Women are more likely to be treated for mental health conditions than men, with 29% of women affected compared with 17% men
Common mental health problems peak in middle age with 20-25% of people in the age group 45-54 years having a neurotic disorder. The figures fall as people grow older, with only 9.4% of people aged 70-74 years having a neurotic disorder compared with 16.4% of the general population (Figure 2).
1 in 3 British adults in the working age population will experience some kind of mental health problem. Of this, 1 in 6 people in the working age population will experience depression, anxiety or problems related to stress.
In 2013 the Labour Force Survey found that 73 million days were lost due to absence either as a result of sickness or injury. Mental health problems such as stress, anxiety and depression, musculoskeletal disorders and minor illnesses contributed to this number with 15 million, 31 million and 27 million, respectively.
According to the Chartered Institute of Personnel and Development annual absent report:
- The main causes of short term absence (≤ 4 weeks) were minor illness, musculoskeletal disorders and stress. Musculoskeletal disorders are more prevalent in manual workers and stress is more prevalent in non-manual works (Figure 3).
- The main causes of long term absence (≥ 4 weeks) were acute medical conditions, stress, mental ill health and musculoskeletal disorders (Figure 4).
- The median annual absence cost per employee across all organisations was £554. This cost varied in the different individual organizations, ranging from between £400 - £914, with the highest costs being in the public services.
According to the Office of National Statistics in 2013/14:
- The total number of cases of work-related stress, depression or anxiety was 487000 cases (39%) out of a total of 1241000 cases for all work-related illnesses.
- There was an estimated prevalence of 221000 male and 266000 female cases of work-related stress and an estimated incidence of 115000 male and 128000 female cases.
- The total number of working days lost due to work-related stress, depression or anxiety was 11.3 million, an average of 23 days per case of stress, depression or anxiety.
- Of the 11.3 million lost days, male workers accounted for approximately 5.4 million of those days while female worker accounted for approximately 5.9 million days
- The age 45-54 years had the highest incidence rate for all genders
The summary of findings from both mental health and stress statistics are that:
- The age group most affected is 45-54 years old.
- Women are more affected than men.
- The prevalence of stress higher in non-manual workers than in manual workers.
Although there is a collective opinion that mental health problems are caused by work, the relationship between the two is complex. While there is strong evidence that work is good for both mental and physical health, there is also evidence that mental well-being can be adversely affected by work.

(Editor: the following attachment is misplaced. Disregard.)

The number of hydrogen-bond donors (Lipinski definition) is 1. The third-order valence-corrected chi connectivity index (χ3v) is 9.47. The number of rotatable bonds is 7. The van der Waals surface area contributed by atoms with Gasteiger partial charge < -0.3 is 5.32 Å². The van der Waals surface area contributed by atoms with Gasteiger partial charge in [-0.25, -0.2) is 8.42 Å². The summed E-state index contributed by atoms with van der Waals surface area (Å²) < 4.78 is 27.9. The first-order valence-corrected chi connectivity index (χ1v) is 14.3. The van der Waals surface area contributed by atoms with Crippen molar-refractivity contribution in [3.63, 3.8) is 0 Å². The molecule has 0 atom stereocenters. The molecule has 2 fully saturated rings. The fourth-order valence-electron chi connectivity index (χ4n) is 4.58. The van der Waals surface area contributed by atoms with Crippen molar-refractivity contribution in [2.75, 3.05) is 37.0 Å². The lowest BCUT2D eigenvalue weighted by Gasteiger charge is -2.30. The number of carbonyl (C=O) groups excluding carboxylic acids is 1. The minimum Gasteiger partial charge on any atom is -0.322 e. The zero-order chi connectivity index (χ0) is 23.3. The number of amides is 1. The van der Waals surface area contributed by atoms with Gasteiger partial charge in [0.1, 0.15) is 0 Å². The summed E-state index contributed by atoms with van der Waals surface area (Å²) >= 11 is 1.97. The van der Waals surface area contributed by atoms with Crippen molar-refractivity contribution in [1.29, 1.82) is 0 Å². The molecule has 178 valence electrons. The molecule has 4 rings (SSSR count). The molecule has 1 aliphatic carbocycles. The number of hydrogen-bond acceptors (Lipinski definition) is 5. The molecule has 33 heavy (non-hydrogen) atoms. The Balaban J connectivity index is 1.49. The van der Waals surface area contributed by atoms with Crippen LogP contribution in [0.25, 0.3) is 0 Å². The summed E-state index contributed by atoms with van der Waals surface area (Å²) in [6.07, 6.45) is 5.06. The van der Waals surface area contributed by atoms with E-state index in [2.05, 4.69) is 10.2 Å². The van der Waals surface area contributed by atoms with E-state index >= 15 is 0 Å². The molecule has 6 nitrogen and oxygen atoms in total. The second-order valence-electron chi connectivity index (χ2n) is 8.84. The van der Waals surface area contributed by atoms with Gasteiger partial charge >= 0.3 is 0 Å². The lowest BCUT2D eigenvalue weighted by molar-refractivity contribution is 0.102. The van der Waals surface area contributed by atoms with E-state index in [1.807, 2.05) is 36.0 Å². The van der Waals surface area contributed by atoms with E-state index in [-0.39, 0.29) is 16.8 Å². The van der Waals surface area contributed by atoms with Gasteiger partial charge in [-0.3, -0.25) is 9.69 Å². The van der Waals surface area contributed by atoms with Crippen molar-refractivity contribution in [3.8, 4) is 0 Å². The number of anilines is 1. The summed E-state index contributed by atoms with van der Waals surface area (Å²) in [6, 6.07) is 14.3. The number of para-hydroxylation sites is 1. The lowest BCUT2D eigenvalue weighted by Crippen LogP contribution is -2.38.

Work-related stress may occur when individuals are faced with work demands or pressures they cannot cope with or have very little control over. Job stress is one of the top 10 work-related health problems and has increasingly been associated with the occurrence of mental health problems, cardiovascular disease and musculoskeletal disorder.
It is believed that the pathogenesis of physical disease is influenced by stress. Stress results in the production of adverse affective states which have a direct impact on the biological processes and behavioural patterns that predispose an individual to the risk of disease.
Stress can elicit the same responses that the body would produce if it were in physical danger. The body goes into ‘flight or fight’ mode, triggering the stress hormones adrenaline, noradrenaline and cortisol which in turn cause accelerated breathing, increased heart rate and dilation of blood vessels leading to increased blood pressure. In small amounts these responses are not harmful however when exposed to them for prolonged periods degenerative changes can occur within the body. Prolonged exposure to increased heart rate, blood pressure and stress hormones consequently lead to hypertension, arrhythmias, myocardial infarctions, or stroke. Furthermore, adrenaline can cause muscles to automatically contract and tense up in a biological response to stress as a means to protect the body from further harm. Prolonged exposure to muscle tension and muscle overuse causes the muscles to fatigue, tighten or degenerate, consequently increasing the risks of developing musculoskeletal disorders.
Stress can cause psychological changes that result in numerous adverse effects on an individual such as reduced competency, diminished initiative, loss of accountability and reduced concern for both work colleagues and the organisation as a whole. Additionally stress alters an individual’s physical state. The changes that occur in muscular structures can cause pain and discomfort resulting in an individual finding it difficult to sit at an office desk for the whole day or concentrate on work tasks due to lack of comfort. If stress is not managed immediately the physical and psychological effects of it that consequently lead to mental and physical changes can stop an individual from working at optimum capacity (Figure 5).